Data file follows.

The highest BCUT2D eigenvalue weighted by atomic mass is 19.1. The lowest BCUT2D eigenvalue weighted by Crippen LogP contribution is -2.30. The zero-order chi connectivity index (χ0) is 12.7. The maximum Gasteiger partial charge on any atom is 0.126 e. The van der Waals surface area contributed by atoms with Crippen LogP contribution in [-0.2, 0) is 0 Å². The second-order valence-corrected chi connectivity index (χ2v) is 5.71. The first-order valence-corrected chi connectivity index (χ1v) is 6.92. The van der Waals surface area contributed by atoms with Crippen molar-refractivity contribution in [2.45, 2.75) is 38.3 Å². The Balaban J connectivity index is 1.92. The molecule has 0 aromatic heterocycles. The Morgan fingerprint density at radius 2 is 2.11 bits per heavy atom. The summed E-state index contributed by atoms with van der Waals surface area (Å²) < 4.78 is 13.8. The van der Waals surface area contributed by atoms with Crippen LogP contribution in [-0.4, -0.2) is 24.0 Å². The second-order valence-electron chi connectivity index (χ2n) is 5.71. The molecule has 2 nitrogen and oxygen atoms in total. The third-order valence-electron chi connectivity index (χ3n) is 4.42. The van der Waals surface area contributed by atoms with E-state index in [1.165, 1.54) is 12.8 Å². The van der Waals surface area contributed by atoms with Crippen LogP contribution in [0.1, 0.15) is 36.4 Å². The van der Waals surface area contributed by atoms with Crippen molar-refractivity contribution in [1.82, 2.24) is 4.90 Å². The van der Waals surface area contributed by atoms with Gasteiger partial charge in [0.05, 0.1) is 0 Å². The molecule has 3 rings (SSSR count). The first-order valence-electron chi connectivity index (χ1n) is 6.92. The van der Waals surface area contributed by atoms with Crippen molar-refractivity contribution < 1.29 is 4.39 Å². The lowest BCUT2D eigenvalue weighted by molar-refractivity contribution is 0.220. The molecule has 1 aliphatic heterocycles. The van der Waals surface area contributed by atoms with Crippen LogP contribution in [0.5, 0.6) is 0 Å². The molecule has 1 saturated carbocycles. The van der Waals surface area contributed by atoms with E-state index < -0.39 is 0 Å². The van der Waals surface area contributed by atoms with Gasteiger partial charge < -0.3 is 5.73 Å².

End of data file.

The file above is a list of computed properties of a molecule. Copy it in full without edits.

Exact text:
The highest BCUT2D eigenvalue weighted by atomic mass is 19.1. The lowest BCUT2D eigenvalue weighted by Crippen LogP contribution is -2.30. The zero-order chi connectivity index (χ0) is 12.7. The maximum Gasteiger partial charge on any atom is 0.126 e. The van der Waals surface area contributed by atoms with Crippen LogP contribution in [-0.2, 0) is 0 Å². The second-order valence-corrected chi connectivity index (χ2v) is 5.71. The first-order valence-corrected chi connectivity index (χ1v) is 6.92. The van der Waals surface area contributed by atoms with Crippen molar-refractivity contribution in [2.45, 2.75) is 38.3 Å². The Balaban J connectivity index is 1.92. The molecule has 0 aromatic heterocycles. The Morgan fingerprint density at radius 2 is 2.11 bits per heavy atom. The summed E-state index contributed by atoms with van der Waals surface area (Å²) < 4.78 is 13.8. The van der Waals surface area contributed by atoms with Crippen LogP contribution in [-0.4, -0.2) is 24.0 Å². The second-order valence-electron chi connectivity index (χ2n) is 5.71. The molecule has 2 nitrogen and oxygen atoms in total. The third-order valence-electron chi connectivity index (χ3n) is 4.42. The van der Waals surface area contributed by atoms with E-state index in [1.165, 1.54) is 12.8 Å². The van der Waals surface area contributed by atoms with Crippen LogP contribution in [0.1, 0.15) is 36.4 Å². The van der Waals surface area contributed by atoms with Crippen molar-refractivity contribution in [1.82, 2.24) is 4.90 Å². The van der Waals surface area contributed by atoms with Gasteiger partial charge in [0.05, 0.1) is 0 Å². The molecule has 3 rings (SSSR count). The first-order valence-electron chi connectivity index (χ1n) is 6.92. The van der Waals surface area contributed by atoms with Crippen molar-refractivity contribution < 1.29 is 4.39 Å². The lowest BCUT2D eigenvalue weighted by molar-refractivity contribution is 0.220. The molecule has 1 aliphatic heterocycles. The van der Waals surface area contributed by atoms with Crippen LogP contribution in [0.5, 0.6) is 0 Å². The molecule has 1 saturated carbocycles. The van der Waals surface area contributed by atoms with E-state index < -0.39 is 0 Å². The van der Waals surface area contributed by atoms with Gasteiger partial charge < -0.3 is 5.73 Å².